The Buffalo boom

Cranes fill the skies in downtown Buffalo

Cranes fill the skies in downtown Buffalo

The terms “renaissance”, “rebirth” and “growth” are being used by local and national media alike. It seems like every week a new story makes its way around the local social media sphere showcasing the “new” Buffalo.

So what exactly is the Buffalo boom?

Here’s a break down of the region’s renaissance:

New jobs – At the end of July, it was announced that close to 700 new jobs would be coming to Buffalo with new companies investing locally. These types of announcements have been happening with more regularity, offering jobs in many different fields.

Additionally, the 43 North business plan competition will bring great start up ideas to Buffalo this year!

Population growth – For years, census reports showed a steady decline in the population of Buffalo but the past few years have started to show a reverse in that trend.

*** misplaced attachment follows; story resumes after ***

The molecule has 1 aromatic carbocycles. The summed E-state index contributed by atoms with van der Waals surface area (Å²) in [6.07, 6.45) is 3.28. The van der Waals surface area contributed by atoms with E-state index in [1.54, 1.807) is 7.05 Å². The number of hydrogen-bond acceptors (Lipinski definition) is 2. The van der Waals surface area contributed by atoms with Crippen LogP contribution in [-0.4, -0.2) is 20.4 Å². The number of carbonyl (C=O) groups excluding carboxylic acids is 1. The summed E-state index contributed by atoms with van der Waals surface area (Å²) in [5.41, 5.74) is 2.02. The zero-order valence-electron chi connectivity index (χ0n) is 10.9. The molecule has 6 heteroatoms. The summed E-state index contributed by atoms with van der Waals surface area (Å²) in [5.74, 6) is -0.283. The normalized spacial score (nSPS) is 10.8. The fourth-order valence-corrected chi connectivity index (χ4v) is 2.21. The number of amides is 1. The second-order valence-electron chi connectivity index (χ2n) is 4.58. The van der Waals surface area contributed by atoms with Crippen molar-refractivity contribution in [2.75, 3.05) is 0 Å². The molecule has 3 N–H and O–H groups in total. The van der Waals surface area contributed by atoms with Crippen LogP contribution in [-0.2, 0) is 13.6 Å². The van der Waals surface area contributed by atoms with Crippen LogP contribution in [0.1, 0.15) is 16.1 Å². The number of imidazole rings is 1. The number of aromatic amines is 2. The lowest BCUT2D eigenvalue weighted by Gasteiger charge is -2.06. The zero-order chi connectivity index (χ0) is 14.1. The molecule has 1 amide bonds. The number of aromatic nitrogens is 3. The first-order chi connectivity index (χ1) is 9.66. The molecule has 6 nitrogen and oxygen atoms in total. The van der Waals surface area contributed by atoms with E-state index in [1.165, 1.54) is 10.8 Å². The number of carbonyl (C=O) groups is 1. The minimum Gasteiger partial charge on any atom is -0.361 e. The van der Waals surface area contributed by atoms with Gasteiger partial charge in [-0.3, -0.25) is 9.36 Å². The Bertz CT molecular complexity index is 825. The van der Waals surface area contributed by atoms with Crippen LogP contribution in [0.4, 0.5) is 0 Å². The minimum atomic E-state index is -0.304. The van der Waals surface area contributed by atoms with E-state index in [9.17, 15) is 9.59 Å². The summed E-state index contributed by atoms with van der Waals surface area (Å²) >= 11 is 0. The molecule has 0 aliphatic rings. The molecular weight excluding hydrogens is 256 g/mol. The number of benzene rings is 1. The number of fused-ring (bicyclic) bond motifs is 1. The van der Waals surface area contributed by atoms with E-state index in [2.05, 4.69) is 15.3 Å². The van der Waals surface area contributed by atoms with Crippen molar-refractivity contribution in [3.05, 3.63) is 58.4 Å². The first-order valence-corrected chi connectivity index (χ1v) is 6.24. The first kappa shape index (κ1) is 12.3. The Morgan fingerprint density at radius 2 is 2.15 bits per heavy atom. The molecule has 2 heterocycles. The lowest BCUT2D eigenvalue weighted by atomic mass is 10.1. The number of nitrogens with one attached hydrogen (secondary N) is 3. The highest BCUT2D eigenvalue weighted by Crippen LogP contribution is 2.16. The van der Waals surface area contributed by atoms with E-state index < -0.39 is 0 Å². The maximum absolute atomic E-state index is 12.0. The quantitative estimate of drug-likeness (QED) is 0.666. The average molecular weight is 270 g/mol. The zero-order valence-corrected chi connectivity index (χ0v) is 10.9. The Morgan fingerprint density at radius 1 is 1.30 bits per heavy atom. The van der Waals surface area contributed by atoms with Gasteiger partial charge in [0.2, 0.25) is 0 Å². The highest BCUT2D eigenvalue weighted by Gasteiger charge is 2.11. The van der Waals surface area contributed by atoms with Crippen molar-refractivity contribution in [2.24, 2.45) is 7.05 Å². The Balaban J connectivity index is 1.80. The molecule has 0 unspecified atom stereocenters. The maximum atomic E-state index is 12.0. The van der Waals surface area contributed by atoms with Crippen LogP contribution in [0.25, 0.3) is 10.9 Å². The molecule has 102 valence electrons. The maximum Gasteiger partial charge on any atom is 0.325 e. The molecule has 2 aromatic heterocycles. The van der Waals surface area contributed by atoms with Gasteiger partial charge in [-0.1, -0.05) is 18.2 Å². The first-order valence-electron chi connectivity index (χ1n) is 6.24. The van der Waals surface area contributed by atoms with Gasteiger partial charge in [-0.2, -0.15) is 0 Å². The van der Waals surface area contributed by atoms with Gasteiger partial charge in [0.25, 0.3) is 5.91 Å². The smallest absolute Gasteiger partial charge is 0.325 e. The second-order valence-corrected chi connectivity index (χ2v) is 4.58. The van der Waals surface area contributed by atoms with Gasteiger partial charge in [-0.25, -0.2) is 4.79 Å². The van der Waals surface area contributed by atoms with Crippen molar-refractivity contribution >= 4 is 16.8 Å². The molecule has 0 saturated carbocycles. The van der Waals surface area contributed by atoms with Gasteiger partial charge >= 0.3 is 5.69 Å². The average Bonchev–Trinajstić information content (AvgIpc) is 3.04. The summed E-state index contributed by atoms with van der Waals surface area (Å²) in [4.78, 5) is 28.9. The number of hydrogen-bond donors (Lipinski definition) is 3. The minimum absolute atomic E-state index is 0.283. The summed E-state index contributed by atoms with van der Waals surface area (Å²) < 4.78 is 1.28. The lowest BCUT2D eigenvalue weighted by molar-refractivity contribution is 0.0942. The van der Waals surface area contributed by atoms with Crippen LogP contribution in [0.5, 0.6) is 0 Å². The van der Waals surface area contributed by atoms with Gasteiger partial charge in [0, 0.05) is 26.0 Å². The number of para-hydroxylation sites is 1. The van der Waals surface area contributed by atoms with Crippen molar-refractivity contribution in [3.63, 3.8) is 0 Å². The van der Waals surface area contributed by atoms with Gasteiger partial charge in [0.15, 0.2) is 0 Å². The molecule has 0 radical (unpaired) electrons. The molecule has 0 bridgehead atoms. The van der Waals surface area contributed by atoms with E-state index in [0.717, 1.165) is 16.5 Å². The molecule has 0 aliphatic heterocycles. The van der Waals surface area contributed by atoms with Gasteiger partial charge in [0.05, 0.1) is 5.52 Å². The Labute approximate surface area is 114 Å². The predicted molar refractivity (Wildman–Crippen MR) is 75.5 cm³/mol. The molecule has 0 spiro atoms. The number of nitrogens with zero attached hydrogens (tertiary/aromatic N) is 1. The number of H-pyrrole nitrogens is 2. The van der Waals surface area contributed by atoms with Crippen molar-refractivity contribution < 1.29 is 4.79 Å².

While we cannot boast a population increase, the decline has stalled and there has been an upward trend in one key demographic:  20-34 year olds.

As cited in a Buffalo News article from April 2014, “The uptick in the number of young people in the Buffalo Niagara region during that six-year period from 2006 to 2012 – the most recent data available – has been among the strongest among all of the counties in New York and easily exceeds national growth in that age group.” 

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Redevelopment is underway at the Richardson Olmsted Complex

Development – Where to start? In most areas of downtown Buffalo, new developments are popping up and cranes are filling the skies.

The Harbor Center project, a new Canalside, new builds on the Buffalo Niagara Medical Campus, and new Riverbend projects, are just a few of a long list of current development efforts.

Along with all the “new” it’s important to preserve the old – and so much money has been designated to our historical gems (like the Richardson Olmsted Complex) to maintain and reuse what we are fortunate enough to have here in Western New York. Did you know that of about 2,500 national historical landmarks, Buffalo has eight of them??

Buffalo’s landscape is changing and offering Western New Yorkers (and visitors) with more possibilities than ever before.

Enthusiasm – One of the most welcome changes has been a change in attitude.

The people of Buffalo believe in the city, want to get involved and are going out and making a difference. It is a palpable change that has been building over the past few years.